Avocadoes like well drained soil and there is a higher altitude are north of Sydney, north of Taree known as Comboyne. The town is small and quaint and if you drive through a wonderful Cafe to have lunch.
Grower Ron Lindsay is following a passion with growing his avocado trees whilst renovating a former cheese making warehouse into his home, cafe and maybe a home brew …… mmm have to say their guacomole was dynamite, extra garlic, would go great with a home brew beer…of things to come.
So we thought you might like to see where your avocadoes are grown.
Where is Comboyne?
Three photos showing country avocadoes are grown in and the trees.
Did you know that no Avocados ripen on trees? It’s actually the harvesting (picking) action that triggers the ripening process! The Hass avocadoes have a rough skin but a creamy texture. As the Hass ripens, its skin goes from green to a dark purple. Before cutting, make sure they have plenty of ‘give’ when pressed: an unripe avocado is pretty tasteless and they have difficulty ripening in winter.
There is no quicker way to ripen Avocados. A natural fruit requires a natural process. So, pop them into a paper bag with an apple or banana in the bag accelerates the process, as these fruits give off ethylene gas – a ripening agent and store at room temperature until ready to eat. This will usually take two to five days. Once ripened the ripe fruit can be refrigerated until eaten, however, not for more than two or three days.
TIP: If only using one half leave the stone in the unused half, this helps prevent it going brown. Use avocado as a cholesterol-free alternative to butter or margarine, or make a tasty Guacamole dip by mixing avocado with Spanish onion, tomato, garlic, chopped chilli, lime juice and salt & pepper.
A dash of Tabasco sauce (optional) or red chilli flakes
Garnish with diced tofu, bacon and chopped parsley
Peel, stone and mash the avocados, adding a little lemon juice to stop them from going brown.
Melt the butter in a large saucepan then stir in flour to make a paste. Add the chicken stock a little at a time and always stirring to keep the paste smooth. Add milk and stir then the avocado and season with salt, pepper and Tabasco. Do not boil as the avocado will taste bitter.
If you wish to cool slightly and finish with a hand mixer to make the soup smooth then serve with garnish.
Peel and quarter the potatoes, then wash them thoroughly. Place the potatoes in a large pot with enough cold, salted water to cover them. Meanwhile, prepare the avocados, making sure to remove any brown flesh. Scoop into a bowl and stir until smooth with lemon juice.
Place milk in the microwave until melted and warm. When potatoes are fork tender, mash them in a large bowl or a stand mixer, slowly adding the milk and butter spread mixture. When potatoes are mashed to your liking, gently fold in avocado mixture gently, or in a stand mixer - use the lowest setting. Keep warm and serve!
Melt the chocolate with the cinnamon and chili powder in a double boiler over hot water and set aside.
Puree the avocado and brown sugar in a food processor until smooth. With the machine running, pour in the chocolate mixture. Using a stand mixer or whisk, beat the egg whites until they form soft peaks. Fold the chocolate mixture into the egg whites.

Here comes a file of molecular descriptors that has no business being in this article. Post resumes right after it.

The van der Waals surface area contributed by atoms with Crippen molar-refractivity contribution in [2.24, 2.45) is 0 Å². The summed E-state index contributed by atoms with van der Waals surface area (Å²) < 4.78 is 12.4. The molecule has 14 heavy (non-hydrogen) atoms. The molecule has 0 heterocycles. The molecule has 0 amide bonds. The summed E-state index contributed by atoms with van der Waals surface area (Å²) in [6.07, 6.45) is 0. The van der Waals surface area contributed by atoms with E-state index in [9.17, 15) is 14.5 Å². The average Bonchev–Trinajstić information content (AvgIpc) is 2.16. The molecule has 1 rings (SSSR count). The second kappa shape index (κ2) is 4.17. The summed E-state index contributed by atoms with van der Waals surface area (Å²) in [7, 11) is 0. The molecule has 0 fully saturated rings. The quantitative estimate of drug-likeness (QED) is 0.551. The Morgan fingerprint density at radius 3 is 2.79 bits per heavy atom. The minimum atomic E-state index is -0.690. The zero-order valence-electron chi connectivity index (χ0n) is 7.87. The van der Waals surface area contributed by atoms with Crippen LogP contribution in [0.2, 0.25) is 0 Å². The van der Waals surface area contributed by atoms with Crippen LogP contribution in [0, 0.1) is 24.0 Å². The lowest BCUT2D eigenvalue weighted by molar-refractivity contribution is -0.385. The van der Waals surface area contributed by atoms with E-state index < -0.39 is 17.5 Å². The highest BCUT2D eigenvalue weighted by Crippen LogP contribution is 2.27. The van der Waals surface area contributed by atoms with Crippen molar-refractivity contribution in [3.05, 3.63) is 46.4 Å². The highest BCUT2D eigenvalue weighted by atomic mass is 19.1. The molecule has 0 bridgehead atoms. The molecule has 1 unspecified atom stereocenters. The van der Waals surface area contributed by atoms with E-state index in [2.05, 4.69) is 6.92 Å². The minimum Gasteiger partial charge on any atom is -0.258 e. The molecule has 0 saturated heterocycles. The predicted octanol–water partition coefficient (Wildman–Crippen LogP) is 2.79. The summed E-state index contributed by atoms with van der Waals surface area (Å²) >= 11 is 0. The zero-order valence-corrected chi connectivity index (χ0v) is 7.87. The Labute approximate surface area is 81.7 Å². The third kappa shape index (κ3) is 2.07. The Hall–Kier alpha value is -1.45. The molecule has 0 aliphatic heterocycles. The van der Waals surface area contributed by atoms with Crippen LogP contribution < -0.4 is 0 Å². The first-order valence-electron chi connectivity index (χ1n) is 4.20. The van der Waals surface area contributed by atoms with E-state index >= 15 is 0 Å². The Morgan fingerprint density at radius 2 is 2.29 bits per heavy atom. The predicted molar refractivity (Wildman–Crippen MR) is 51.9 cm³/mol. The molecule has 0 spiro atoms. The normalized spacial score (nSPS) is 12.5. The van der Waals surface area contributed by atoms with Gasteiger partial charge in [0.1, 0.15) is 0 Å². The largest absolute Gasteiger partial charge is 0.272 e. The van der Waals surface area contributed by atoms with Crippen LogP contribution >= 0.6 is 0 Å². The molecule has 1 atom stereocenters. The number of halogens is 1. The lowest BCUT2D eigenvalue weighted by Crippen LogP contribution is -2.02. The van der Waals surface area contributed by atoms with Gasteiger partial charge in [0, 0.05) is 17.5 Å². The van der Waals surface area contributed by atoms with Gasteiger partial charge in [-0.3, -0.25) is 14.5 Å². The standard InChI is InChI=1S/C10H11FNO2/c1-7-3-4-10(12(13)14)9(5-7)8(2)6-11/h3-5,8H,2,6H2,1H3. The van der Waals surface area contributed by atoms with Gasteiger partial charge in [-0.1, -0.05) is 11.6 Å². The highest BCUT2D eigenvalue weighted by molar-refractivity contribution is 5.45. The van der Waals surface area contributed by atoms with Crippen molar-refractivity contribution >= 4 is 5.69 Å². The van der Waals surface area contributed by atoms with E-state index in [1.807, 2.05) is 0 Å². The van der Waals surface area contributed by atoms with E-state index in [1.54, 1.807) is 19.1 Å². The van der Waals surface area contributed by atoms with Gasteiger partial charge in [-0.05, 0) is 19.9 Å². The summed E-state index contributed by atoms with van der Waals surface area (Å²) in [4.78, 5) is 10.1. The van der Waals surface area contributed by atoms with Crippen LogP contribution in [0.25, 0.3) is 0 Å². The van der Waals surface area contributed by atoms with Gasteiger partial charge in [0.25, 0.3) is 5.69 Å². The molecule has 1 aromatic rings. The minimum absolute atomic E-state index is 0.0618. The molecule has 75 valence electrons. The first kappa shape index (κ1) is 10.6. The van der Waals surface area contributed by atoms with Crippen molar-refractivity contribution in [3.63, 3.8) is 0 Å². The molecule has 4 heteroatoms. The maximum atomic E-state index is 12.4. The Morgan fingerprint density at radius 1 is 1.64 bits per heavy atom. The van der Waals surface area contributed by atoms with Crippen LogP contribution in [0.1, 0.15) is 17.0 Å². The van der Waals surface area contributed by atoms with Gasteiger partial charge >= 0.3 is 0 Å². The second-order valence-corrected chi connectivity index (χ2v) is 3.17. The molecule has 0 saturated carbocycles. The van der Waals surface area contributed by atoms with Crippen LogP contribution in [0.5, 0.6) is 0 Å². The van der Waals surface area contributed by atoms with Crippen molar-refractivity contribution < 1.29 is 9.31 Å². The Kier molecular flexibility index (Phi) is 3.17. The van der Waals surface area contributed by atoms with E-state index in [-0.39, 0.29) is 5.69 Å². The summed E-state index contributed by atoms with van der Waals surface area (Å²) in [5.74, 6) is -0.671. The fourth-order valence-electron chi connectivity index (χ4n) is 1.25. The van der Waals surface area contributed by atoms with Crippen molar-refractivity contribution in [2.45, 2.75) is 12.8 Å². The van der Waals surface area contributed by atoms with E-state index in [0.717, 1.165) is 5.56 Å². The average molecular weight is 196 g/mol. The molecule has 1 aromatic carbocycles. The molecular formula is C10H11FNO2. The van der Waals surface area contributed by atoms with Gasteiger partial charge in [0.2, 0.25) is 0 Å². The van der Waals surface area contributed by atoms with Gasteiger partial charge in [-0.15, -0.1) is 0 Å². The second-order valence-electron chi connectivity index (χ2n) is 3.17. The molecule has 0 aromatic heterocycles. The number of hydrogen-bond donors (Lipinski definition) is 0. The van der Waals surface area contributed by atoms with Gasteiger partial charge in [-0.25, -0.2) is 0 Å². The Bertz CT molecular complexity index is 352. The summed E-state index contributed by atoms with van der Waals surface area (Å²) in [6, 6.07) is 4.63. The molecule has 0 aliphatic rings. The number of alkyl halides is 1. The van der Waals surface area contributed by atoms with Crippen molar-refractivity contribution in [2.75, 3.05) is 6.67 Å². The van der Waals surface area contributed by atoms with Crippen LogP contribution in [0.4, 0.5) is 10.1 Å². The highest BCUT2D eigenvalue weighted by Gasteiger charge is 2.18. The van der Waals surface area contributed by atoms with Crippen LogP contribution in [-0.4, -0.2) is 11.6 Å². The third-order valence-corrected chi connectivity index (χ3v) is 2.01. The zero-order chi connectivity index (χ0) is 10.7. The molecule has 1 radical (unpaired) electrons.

Pour the mousse into 6 small serving bowls or wineglasses and refrigerate for at least 1 hour or, covered, overnight.
The Ortanique Mandarins originates from Jamaica. It was popular in the early-mid sixties but got pushed out by the popular Imperials. However, it is making a come-back via the Citrus Clonal Protection Program which seeks to re-establish heirloom citrus varieties.
What’s unusual about these mandarins?
The Ortanique is in fact a hybrid between an orange and a tangerine – hence the name OR(ange)TAN(gerine)(un)IQUE.
David D. Phillips was recognized as the creator of the fruit by the Jamaica Agricultural Society (J.A.S.).
How do they look different?
They have a broad base with a tapered neck. The rind is thin and tight and peelable.
Grease and line a long loaf pan. In a food processor, put the sugar into the dry bowl with the metal chopping blade. Peel all the yellow peel from the lemons, using a potato peeler, and add to the bowl. Run the machine until the lemon peel is finely chopped through the sugar.
Add the eggs, oil and salt and process until thick and smooth, then add the yoghurt and lemon juice and blend enough to mix. Add the flour and process just enough to combine with the rest of the mixture. Pour into the cake pan and bake until golden brown and shrinking away from the sides of the pan. Insert a skewer to check it’s cooked.
To make icing:
When the cake is cool, mix just enough lemon juice with the icing sugar to make a liquid but not too runny mixture. Smooth over the top of the cake and let it dribble down the sides a bit.
½ -1 fresh avocado, halved and thinly sliced cross-wise
1 ½ tbs toasted sunflower seeds
Using a large bowl, whisk together the lime juice, honey, vinegar, salt, and cayenne.
Peel 3 long strips from a mandarin using a vegetable peeler, and cut the strips into matchstick-thickness pieces. Peel the mandarins and separate them into segments. Cut the mandarin segments cross-wise into 2 or 3 pieces.
Add the avocado and mandarins to the bowl, and toss to combine.
Chill the completed salad until serving time.
Sprinkle with the toasted sunflower seeds immediately before serving.